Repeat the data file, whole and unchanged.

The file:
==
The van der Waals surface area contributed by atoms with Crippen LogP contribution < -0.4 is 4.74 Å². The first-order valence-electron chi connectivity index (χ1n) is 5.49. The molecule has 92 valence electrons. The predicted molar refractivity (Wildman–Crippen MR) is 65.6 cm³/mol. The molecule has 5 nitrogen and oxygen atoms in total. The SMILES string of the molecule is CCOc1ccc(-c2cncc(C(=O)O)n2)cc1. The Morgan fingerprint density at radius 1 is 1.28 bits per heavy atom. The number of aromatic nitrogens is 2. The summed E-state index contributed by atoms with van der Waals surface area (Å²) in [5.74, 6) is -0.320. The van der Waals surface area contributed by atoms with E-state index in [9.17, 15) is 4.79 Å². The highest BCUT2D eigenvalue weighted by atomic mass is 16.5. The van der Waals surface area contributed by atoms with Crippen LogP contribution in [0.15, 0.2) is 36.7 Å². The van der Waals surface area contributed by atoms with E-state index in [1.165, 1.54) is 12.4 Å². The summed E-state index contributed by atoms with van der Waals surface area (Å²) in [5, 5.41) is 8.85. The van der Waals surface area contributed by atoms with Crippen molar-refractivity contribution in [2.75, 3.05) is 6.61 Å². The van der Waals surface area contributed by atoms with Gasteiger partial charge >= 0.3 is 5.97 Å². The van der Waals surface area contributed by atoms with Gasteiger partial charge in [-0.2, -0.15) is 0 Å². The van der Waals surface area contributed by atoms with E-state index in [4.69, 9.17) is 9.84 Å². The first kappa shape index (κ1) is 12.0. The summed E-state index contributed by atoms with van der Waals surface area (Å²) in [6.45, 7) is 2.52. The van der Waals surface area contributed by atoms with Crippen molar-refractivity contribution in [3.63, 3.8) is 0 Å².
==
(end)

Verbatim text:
The van der Waals surface area contributed by atoms with Crippen LogP contribution < -0.4 is 4.74 Å². The first-order valence-electron chi connectivity index (χ1n) is 5.49. The molecule has 92 valence electrons. The predicted molar refractivity (Wildman–Crippen MR) is 65.6 cm³/mol. The molecule has 5 nitrogen and oxygen atoms in total. The SMILES string of the molecule is CCOc1ccc(-c2cncc(C(=O)O)n2)cc1. The Morgan fingerprint density at radius 1 is 1.28 bits per heavy atom. The number of aromatic nitrogens is 2. The summed E-state index contributed by atoms with van der Waals surface area (Å²) in [5.74, 6) is -0.320. The van der Waals surface area contributed by atoms with E-state index in [9.17, 15) is 4.79 Å². The highest BCUT2D eigenvalue weighted by atomic mass is 16.5. The van der Waals surface area contributed by atoms with Crippen LogP contribution in [0.15, 0.2) is 36.7 Å². The van der Waals surface area contributed by atoms with E-state index in [1.165, 1.54) is 12.4 Å². The summed E-state index contributed by atoms with van der Waals surface area (Å²) in [5, 5.41) is 8.85. The van der Waals surface area contributed by atoms with Crippen molar-refractivity contribution in [2.75, 3.05) is 6.61 Å². The van der Waals surface area contributed by atoms with Gasteiger partial charge >= 0.3 is 5.97 Å². The van der Waals surface area contributed by atoms with Gasteiger partial charge in [-0.2, -0.15) is 0 Å². The van der Waals surface area contributed by atoms with E-state index in [4.69, 9.17) is 9.84 Å². The first kappa shape index (κ1) is 12.0. The summed E-state index contributed by atoms with van der Waals surface area (Å²) in [6.45, 7) is 2.52. The van der Waals surface area contributed by atoms with Crippen molar-refractivity contribution in [3.63, 3.8) is 0 Å².